We get a lot of questions about our buildings and construction process and here we have put together answers to some of the most frequently asked questions that we get on a regular basis. If you have specific questions about your project not covered here our sales staff is always just a phone call away.
It is the customer’s responsibility to check with the city or county to find out if a building permit is needed. The building codes differ greatly between different areas and jurisdictions so check with the local building inspector’s office to find out if any building restrictions are enforced in your area. If a permit is required the customer is responsible for the cost and acquisition.
Five Starr Builders can provide drawings to assist with the process, sometimes engineered sealed drawings would be required by a municipality. If engineering is required call your salesman to discuss price and feasibility.
No, we come with our own generators to get the job done anywhere you need us.
29 gauge metal is the industry standard in post frame construction and in the range of .014 inch to .017 inch thickness, while 26 gauge metal is in the range of .018 inch to .021 inch thickness and it is typically used in steel frame application you can ask your salesman about available at additional cost.
The build site needs to be cleared of trees and heavy vegetation as we do not cut and remove trees or scrape back the natural soil, if there were large trees on site the root ball needs to be removed if it will be under the slab. It is the customer’s responsibility to provide us with enough pad dirt to level off an area to build on and the salesman will give you an estimate on how much you will need. We bring a skid steer on site when we begin the framing to level and pack the fill dirt you provide to us. We do a rough grade around the building with what dirt we have on that day and the skid steer does not come back to do landscaping or rut clean up occurring from normal operations’ after the frame is done.
Under certain circumstances yes, the laws of physics dictate that a metal building exposed to humidity will collect moisture sometimes. However, if you insulate your building you will virtually eliminate condensation.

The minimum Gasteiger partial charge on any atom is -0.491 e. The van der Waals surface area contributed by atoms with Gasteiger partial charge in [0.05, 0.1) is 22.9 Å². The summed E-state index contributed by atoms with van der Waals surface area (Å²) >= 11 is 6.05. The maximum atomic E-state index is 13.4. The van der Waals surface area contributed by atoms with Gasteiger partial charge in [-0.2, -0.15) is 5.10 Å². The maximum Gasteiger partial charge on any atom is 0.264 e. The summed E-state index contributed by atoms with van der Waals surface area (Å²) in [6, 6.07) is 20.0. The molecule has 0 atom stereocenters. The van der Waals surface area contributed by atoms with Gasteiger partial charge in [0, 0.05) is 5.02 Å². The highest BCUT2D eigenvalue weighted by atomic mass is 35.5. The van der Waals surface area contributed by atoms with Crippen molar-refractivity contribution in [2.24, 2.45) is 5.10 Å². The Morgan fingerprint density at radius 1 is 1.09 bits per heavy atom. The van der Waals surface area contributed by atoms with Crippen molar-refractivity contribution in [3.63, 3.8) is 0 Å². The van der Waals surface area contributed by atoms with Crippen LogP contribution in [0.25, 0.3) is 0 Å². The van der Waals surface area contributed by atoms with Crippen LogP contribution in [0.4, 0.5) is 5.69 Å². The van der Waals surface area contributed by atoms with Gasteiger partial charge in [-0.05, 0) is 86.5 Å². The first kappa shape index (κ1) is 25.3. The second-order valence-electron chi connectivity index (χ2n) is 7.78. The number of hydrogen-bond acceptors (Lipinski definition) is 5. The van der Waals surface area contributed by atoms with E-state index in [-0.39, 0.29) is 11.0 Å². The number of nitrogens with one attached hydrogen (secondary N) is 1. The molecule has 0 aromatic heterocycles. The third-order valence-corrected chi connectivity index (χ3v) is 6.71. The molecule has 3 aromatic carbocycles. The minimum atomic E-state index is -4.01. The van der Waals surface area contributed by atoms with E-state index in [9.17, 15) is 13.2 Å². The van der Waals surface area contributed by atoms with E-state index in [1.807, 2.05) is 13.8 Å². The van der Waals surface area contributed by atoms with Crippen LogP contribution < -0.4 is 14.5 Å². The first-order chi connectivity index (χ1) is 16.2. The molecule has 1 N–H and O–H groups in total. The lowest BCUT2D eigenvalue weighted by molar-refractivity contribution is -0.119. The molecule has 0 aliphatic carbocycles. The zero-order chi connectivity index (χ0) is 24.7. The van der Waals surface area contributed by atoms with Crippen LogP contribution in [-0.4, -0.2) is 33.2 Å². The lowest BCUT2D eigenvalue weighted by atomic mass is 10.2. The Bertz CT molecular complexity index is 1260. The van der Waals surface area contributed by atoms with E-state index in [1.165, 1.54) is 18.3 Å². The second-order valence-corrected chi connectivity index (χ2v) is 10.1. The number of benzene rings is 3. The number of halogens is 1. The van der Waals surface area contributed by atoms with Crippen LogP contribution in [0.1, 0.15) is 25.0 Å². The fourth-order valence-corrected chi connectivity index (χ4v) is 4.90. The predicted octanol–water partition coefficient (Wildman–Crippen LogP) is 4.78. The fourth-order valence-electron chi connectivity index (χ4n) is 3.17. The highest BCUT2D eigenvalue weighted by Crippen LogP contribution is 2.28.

The outside wall height is the post-frame industry standard for measuring size. The inside ceiling height will differ from the exterior wall height. On a 10 foot wall the inside clearance from the bottom of the ceiling truss to the top of the concrete slab will be approximately 9ft 2in. Door type and placement can dictate how much door clearance you can have with a particular door on a particular wall. An overhead garage door will be 2ft lower than the exterior wall height anywhere on the building while a roll up door placed on the gable end will have approximately the same clearance as the interior of the building.
Yes our buildings have metal base trim/ rat guard around the bottom perimeter that acts as a sheeting ledge for the sheet metal to rest on and close off the corrugations although it is not made of concrete.
Roll up doors are coiled up on a drum and roll down into guide tracks. Some of the advantages of roll up doors are that they can get the most header clearance when placed on the gable end of a building and they coil up into a compact roll so they do not take up much room on the interior of the building. Some of the draw backs of roll up doors are that they do not create a tight seal around the door jamb because of the changing diameter of the above coil which creates a gap at the top when the door is rolled all the way down and the corrugations on the door curtain itself allow air to escape from the inside of the building. Another drawback is that roll up doors cannot be fitted with an electric opener.
Overhead garage doors offer a good seal around the door jamb helping to keep air in the building if it is climate controlled and can easily be fitted with an electric opener. Garage doors need the same amount of header clearance regardless if placement on the building and will be 2 foot shorter than the exterior height of the building. Since the travel up and back away from the door opening they need header clearance behind the doors as well which can use up more interior room of the building.
Our construction process consist of three phases.
The first phase is the framing process, consisting of the dirt work and building of the pad, drilling and embedding the post, framing of the skeleton, and setting the forms and finish grading the building.
The second phase is the concrete process, in which we put down the moister barrier, tie in the rebar bar, and pour and finish the concrete.
The third and final phase we install the doors, windows, insulation, and put on the sheet metal and trim to complete the building.
These three phases of construction typically take a day or two each to complete but the will be spread across a 2-4 week building time, there will usually be at least a week between each phase and weather plays a tremendous role in the scheduling and completion of each phase.